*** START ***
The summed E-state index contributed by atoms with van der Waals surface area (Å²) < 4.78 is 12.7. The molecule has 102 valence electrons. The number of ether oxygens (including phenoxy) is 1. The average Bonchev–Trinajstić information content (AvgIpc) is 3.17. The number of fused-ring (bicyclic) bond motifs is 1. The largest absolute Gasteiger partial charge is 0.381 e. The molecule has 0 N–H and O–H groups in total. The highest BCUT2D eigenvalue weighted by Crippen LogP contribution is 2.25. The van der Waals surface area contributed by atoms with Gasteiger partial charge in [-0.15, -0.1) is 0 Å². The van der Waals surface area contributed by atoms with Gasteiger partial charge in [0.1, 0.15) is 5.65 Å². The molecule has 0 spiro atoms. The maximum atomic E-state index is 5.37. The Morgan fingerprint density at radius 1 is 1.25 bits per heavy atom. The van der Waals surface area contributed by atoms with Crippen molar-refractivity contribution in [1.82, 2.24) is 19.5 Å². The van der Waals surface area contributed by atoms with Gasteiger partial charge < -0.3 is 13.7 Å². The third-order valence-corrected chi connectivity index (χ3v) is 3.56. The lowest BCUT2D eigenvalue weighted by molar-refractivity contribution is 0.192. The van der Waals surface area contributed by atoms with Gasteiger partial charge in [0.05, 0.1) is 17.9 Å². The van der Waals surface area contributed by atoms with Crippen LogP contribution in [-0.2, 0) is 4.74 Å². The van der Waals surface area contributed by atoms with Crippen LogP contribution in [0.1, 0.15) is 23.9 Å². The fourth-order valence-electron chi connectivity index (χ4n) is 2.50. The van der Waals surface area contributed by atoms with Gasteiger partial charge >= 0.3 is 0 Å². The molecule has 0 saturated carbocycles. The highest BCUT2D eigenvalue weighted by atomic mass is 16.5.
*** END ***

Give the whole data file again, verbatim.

The summed E-state index contributed by atoms with van der Waals surface area (Å²) < 4.78 is 12.7. The molecule has 102 valence electrons. The number of ether oxygens (including phenoxy) is 1. The average Bonchev–Trinajstić information content (AvgIpc) is 3.17. The number of fused-ring (bicyclic) bond motifs is 1. The largest absolute Gasteiger partial charge is 0.381 e. The molecule has 0 N–H and O–H groups in total. The highest BCUT2D eigenvalue weighted by Crippen LogP contribution is 2.25. The van der Waals surface area contributed by atoms with Gasteiger partial charge in [-0.15, -0.1) is 0 Å². The van der Waals surface area contributed by atoms with Gasteiger partial charge in [0.1, 0.15) is 5.65 Å². The molecule has 0 spiro atoms. The maximum atomic E-state index is 5.37. The Morgan fingerprint density at radius 1 is 1.25 bits per heavy atom. The van der Waals surface area contributed by atoms with Crippen molar-refractivity contribution in [1.82, 2.24) is 19.5 Å². The van der Waals surface area contributed by atoms with Gasteiger partial charge < -0.3 is 13.7 Å². The third-order valence-corrected chi connectivity index (χ3v) is 3.56. The lowest BCUT2D eigenvalue weighted by molar-refractivity contribution is 0.192. The van der Waals surface area contributed by atoms with Gasteiger partial charge in [0.05, 0.1) is 17.9 Å². The van der Waals surface area contributed by atoms with Crippen LogP contribution in [-0.2, 0) is 4.74 Å². The van der Waals surface area contributed by atoms with Crippen LogP contribution in [0.1, 0.15) is 23.9 Å². The fourth-order valence-electron chi connectivity index (χ4n) is 2.50. The van der Waals surface area contributed by atoms with Gasteiger partial charge >= 0.3 is 0 Å². The molecule has 0 saturated carbocycles. The highest BCUT2D eigenvalue weighted by atomic mass is 16.5.